WASHINGTON (AP) — An American imprisoned in Cuba settled a lawsuit Thursday against the company he was working for when arrested, a lawsuit that claimed he wasn't properly warned about or prepared for the risks of working in the communist nation.
Alan Gross and his wife filed the lawsuit in November against the U.S. government and Bethesda, Md.,-based Development Alternatives Inc., a contractor for the government's U.S. Agency for International Development. The $60 million lawsuit claimed Gross should have been provided with better information and training for his work setting up internet access points in Cuba.
Lawyers for DAI and the U.S. government had previously asked a judge to dismiss the lawsuit. One of the lawyers' arguments was that federal law barred the lawsuit because it was based on an injury suffered in a foreign country.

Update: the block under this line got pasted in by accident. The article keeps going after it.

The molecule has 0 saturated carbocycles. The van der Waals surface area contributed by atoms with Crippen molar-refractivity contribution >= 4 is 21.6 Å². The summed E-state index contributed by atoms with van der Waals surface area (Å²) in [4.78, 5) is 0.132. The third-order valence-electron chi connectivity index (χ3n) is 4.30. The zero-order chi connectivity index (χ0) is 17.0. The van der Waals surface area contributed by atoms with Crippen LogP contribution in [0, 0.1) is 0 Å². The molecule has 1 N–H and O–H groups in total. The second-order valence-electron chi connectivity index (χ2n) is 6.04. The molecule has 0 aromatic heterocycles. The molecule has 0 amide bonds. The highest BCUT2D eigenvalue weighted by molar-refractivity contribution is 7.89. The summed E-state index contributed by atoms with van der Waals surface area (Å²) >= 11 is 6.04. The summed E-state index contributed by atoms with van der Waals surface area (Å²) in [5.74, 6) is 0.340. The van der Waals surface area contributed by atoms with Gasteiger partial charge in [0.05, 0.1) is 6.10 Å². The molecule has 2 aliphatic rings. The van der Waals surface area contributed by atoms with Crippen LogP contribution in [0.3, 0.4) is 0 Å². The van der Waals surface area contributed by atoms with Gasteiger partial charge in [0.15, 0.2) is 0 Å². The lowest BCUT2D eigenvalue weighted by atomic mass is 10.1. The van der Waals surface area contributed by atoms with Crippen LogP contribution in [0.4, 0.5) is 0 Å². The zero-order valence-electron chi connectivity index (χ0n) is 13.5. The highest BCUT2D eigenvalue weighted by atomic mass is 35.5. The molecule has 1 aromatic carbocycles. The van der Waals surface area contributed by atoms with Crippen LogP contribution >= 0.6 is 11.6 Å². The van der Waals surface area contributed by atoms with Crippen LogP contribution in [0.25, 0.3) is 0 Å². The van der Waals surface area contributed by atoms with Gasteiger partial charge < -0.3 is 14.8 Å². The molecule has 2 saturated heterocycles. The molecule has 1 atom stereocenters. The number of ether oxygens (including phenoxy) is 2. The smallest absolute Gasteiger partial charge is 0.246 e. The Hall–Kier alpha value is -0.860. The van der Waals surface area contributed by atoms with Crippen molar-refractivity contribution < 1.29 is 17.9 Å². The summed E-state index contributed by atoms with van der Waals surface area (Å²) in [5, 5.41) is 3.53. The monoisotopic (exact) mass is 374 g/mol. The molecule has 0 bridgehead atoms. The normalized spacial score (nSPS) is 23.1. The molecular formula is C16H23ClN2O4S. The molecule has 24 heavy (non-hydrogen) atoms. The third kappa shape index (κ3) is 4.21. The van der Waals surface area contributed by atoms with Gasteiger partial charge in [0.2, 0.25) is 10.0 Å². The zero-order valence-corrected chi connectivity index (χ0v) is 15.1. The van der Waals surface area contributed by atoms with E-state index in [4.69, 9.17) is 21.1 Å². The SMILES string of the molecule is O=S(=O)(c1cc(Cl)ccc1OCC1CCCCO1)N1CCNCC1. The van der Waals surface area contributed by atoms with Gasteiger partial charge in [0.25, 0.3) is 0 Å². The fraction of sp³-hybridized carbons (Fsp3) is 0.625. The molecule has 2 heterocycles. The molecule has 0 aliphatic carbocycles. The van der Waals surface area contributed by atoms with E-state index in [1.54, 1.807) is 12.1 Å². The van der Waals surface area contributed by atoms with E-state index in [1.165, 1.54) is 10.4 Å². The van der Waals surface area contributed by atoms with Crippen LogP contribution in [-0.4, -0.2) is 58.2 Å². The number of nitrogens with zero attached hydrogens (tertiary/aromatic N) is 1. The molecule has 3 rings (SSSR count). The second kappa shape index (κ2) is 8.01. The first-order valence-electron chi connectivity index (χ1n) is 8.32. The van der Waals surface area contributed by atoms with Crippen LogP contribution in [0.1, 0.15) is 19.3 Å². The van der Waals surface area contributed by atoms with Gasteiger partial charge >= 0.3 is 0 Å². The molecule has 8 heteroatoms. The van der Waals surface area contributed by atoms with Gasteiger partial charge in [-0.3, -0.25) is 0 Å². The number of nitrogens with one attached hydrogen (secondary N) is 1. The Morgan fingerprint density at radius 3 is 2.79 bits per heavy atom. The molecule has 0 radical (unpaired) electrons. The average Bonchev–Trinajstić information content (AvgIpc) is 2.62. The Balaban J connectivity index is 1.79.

Gross, 64, was arrested in Cuba in December 2009 on his fifth trip to work with Cuba's Jewish community set up internet access points.
Gross was working for DAI under a contract with USAID, which does work to promote peaceful democratic change on the island. Cuba considers USAID's programs illegal attempts by the U.S. to undermine the communist government, and court documents show Gross took steps to avoid detection and believed he was engaged in "very risky business."
A Cuban court subsequently convicted Gross of crimes against the state and sentenced him to 15 years in prison.
Lawyers filed a notice of the settlement Thursday in federal court in Washington. The settlement amount was not disclosed, and the agreement only covers Development Alternatives Inc., also known as DAI, not the government.
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